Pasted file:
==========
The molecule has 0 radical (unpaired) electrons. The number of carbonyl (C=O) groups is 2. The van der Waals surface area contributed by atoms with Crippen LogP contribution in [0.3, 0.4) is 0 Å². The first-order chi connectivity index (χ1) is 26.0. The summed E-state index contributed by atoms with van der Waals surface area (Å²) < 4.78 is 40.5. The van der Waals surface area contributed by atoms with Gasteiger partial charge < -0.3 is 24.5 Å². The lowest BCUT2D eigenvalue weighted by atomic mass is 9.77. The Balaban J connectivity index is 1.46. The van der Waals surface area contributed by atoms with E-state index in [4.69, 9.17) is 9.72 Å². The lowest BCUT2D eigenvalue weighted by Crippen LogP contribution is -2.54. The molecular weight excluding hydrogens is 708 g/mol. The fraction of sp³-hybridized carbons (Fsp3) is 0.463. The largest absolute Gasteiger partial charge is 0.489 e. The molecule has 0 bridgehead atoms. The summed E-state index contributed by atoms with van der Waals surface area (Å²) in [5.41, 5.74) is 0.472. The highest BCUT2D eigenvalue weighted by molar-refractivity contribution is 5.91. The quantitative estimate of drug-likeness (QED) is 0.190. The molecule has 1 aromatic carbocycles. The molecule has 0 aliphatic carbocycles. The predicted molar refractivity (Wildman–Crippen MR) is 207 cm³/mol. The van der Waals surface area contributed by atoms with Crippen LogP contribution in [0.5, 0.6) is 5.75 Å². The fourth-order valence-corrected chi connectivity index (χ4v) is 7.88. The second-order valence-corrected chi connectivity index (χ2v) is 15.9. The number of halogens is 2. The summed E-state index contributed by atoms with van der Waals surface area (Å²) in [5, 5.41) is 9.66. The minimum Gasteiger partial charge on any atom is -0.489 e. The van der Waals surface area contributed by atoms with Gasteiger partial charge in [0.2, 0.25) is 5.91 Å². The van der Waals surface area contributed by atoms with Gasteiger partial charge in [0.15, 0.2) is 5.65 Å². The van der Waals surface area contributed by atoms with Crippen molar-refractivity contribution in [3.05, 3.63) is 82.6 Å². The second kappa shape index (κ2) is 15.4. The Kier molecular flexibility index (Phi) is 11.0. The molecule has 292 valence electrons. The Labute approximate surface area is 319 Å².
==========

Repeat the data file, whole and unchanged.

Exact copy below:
The molecule has 0 radical (unpaired) electrons. The number of carbonyl (C=O) groups is 2. The van der Waals surface area contributed by atoms with Crippen LogP contribution in [0.3, 0.4) is 0 Å². The first-order chi connectivity index (χ1) is 26.0. The summed E-state index contributed by atoms with van der Waals surface area (Å²) < 4.78 is 40.5. The van der Waals surface area contributed by atoms with Gasteiger partial charge < -0.3 is 24.5 Å². The lowest BCUT2D eigenvalue weighted by atomic mass is 9.77. The Balaban J connectivity index is 1.46. The van der Waals surface area contributed by atoms with E-state index in [4.69, 9.17) is 9.72 Å². The lowest BCUT2D eigenvalue weighted by Crippen LogP contribution is -2.54. The molecular weight excluding hydrogens is 708 g/mol. The fraction of sp³-hybridized carbons (Fsp3) is 0.463. The largest absolute Gasteiger partial charge is 0.489 e. The molecule has 0 bridgehead atoms. The summed E-state index contributed by atoms with van der Waals surface area (Å²) in [5.41, 5.74) is 0.472. The highest BCUT2D eigenvalue weighted by molar-refractivity contribution is 5.91. The quantitative estimate of drug-likeness (QED) is 0.190. The molecule has 1 aromatic carbocycles. The molecule has 0 aliphatic carbocycles. The predicted molar refractivity (Wildman–Crippen MR) is 207 cm³/mol. The van der Waals surface area contributed by atoms with Crippen LogP contribution in [0.5, 0.6) is 5.75 Å². The fourth-order valence-corrected chi connectivity index (χ4v) is 7.88. The second-order valence-corrected chi connectivity index (χ2v) is 15.9. The number of halogens is 2. The summed E-state index contributed by atoms with van der Waals surface area (Å²) in [5, 5.41) is 9.66. The minimum Gasteiger partial charge on any atom is -0.489 e. The van der Waals surface area contributed by atoms with Gasteiger partial charge in [0.2, 0.25) is 5.91 Å². The van der Waals surface area contributed by atoms with Gasteiger partial charge in [0.15, 0.2) is 5.65 Å². The van der Waals surface area contributed by atoms with Crippen molar-refractivity contribution in [3.05, 3.63) is 82.6 Å². The second kappa shape index (κ2) is 15.4. The Kier molecular flexibility index (Phi) is 11.0. The molecule has 292 valence electrons. The Labute approximate surface area is 319 Å².